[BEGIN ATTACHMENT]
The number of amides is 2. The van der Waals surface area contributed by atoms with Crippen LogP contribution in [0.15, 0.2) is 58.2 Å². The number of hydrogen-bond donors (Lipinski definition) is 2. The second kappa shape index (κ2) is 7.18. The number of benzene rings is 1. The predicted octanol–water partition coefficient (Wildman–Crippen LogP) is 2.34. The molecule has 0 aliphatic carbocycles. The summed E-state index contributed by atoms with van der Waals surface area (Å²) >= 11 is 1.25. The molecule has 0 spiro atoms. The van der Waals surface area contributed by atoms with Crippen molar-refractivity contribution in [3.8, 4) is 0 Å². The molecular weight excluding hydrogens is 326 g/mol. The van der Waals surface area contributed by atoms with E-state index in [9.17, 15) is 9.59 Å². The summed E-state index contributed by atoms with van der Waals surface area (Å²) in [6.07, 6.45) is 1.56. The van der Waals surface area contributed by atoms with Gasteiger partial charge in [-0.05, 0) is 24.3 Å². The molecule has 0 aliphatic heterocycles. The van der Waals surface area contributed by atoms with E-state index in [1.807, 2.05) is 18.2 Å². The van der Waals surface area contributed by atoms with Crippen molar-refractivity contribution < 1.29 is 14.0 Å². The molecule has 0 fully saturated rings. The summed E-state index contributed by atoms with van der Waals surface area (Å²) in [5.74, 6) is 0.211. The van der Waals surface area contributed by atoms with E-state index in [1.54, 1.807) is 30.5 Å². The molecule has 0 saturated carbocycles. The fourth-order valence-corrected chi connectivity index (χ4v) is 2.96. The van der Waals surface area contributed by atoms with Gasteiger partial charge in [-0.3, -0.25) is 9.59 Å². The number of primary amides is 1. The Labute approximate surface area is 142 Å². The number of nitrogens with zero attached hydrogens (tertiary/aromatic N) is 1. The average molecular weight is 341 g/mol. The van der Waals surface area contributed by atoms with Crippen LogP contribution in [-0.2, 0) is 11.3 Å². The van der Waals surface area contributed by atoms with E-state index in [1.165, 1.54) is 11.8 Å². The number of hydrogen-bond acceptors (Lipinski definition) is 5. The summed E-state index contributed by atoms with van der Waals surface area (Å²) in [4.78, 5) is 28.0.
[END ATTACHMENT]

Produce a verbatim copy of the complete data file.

The number of amides is 2. The van der Waals surface area contributed by atoms with Crippen LogP contribution in [0.15, 0.2) is 58.2 Å². The number of hydrogen-bond donors (Lipinski definition) is 2. The second kappa shape index (κ2) is 7.18. The number of benzene rings is 1. The predicted octanol–water partition coefficient (Wildman–Crippen LogP) is 2.34. The molecule has 0 aliphatic carbocycles. The summed E-state index contributed by atoms with van der Waals surface area (Å²) >= 11 is 1.25. The molecule has 0 spiro atoms. The van der Waals surface area contributed by atoms with Crippen molar-refractivity contribution in [3.8, 4) is 0 Å². The molecular weight excluding hydrogens is 326 g/mol. The van der Waals surface area contributed by atoms with E-state index in [9.17, 15) is 9.59 Å². The summed E-state index contributed by atoms with van der Waals surface area (Å²) in [6.07, 6.45) is 1.56. The van der Waals surface area contributed by atoms with Gasteiger partial charge in [-0.05, 0) is 24.3 Å². The molecule has 0 aliphatic heterocycles. The van der Waals surface area contributed by atoms with E-state index in [1.807, 2.05) is 18.2 Å². The van der Waals surface area contributed by atoms with Crippen molar-refractivity contribution < 1.29 is 14.0 Å². The molecule has 0 fully saturated rings. The summed E-state index contributed by atoms with van der Waals surface area (Å²) in [5.74, 6) is 0.211. The van der Waals surface area contributed by atoms with E-state index in [1.54, 1.807) is 30.5 Å². The molecule has 0 saturated carbocycles. The fourth-order valence-corrected chi connectivity index (χ4v) is 2.96. The van der Waals surface area contributed by atoms with Gasteiger partial charge in [-0.3, -0.25) is 9.59 Å². The number of primary amides is 1. The Labute approximate surface area is 142 Å². The number of nitrogens with zero attached hydrogens (tertiary/aromatic N) is 1. The average molecular weight is 341 g/mol. The van der Waals surface area contributed by atoms with Crippen LogP contribution in [-0.2, 0) is 11.3 Å². The van der Waals surface area contributed by atoms with E-state index in [1.165, 1.54) is 11.8 Å². The number of hydrogen-bond acceptors (Lipinski definition) is 5. The summed E-state index contributed by atoms with van der Waals surface area (Å²) in [4.78, 5) is 28.0.